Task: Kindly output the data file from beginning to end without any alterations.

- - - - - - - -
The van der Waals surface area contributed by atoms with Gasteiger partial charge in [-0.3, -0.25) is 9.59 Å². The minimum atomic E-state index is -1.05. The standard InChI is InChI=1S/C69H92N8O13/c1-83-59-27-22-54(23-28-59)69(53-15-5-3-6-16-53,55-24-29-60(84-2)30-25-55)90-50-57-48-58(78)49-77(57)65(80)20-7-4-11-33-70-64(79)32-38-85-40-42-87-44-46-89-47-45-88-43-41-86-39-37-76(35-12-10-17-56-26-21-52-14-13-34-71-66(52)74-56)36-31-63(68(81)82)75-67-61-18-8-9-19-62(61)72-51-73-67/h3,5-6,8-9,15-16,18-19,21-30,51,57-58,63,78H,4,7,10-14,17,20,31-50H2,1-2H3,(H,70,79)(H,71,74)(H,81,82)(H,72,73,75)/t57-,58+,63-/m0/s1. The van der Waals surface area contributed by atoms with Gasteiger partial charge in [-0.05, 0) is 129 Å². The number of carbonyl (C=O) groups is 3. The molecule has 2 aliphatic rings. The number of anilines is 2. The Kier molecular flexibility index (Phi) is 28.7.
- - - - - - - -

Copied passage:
The van der Waals surface area contributed by atoms with Gasteiger partial charge in [-0.3, -0.25) is 9.59 Å². The minimum atomic E-state index is -1.05. The standard InChI is InChI=1S/C69H92N8O13/c1-83-59-27-22-54(23-28-59)69(53-15-5-3-6-16-53,55-24-29-60(84-2)30-25-55)90-50-57-48-58(78)49-77(57)65(80)20-7-4-11-33-70-64(79)32-38-85-40-42-87-44-46-89-47-45-88-43-41-86-39-37-76(35-12-10-17-56-26-21-52-14-13-34-71-66(52)74-56)36-31-63(68(81)82)75-67-61-18-8-9-19-62(61)72-51-73-67/h3,5-6,8-9,15-16,18-19,21-30,51,57-58,63,78H,4,7,10-14,17,20,31-50H2,1-2H3,(H,70,79)(H,71,74)(H,81,82)(H,72,73,75)/t57-,58+,63-/m0/s1. The van der Waals surface area contributed by atoms with Gasteiger partial charge in [-0.05, 0) is 129 Å². The number of carbonyl (C=O) groups is 3. The molecule has 2 aliphatic rings. The number of anilines is 2. The Kier molecular flexibility index (Phi) is 28.7.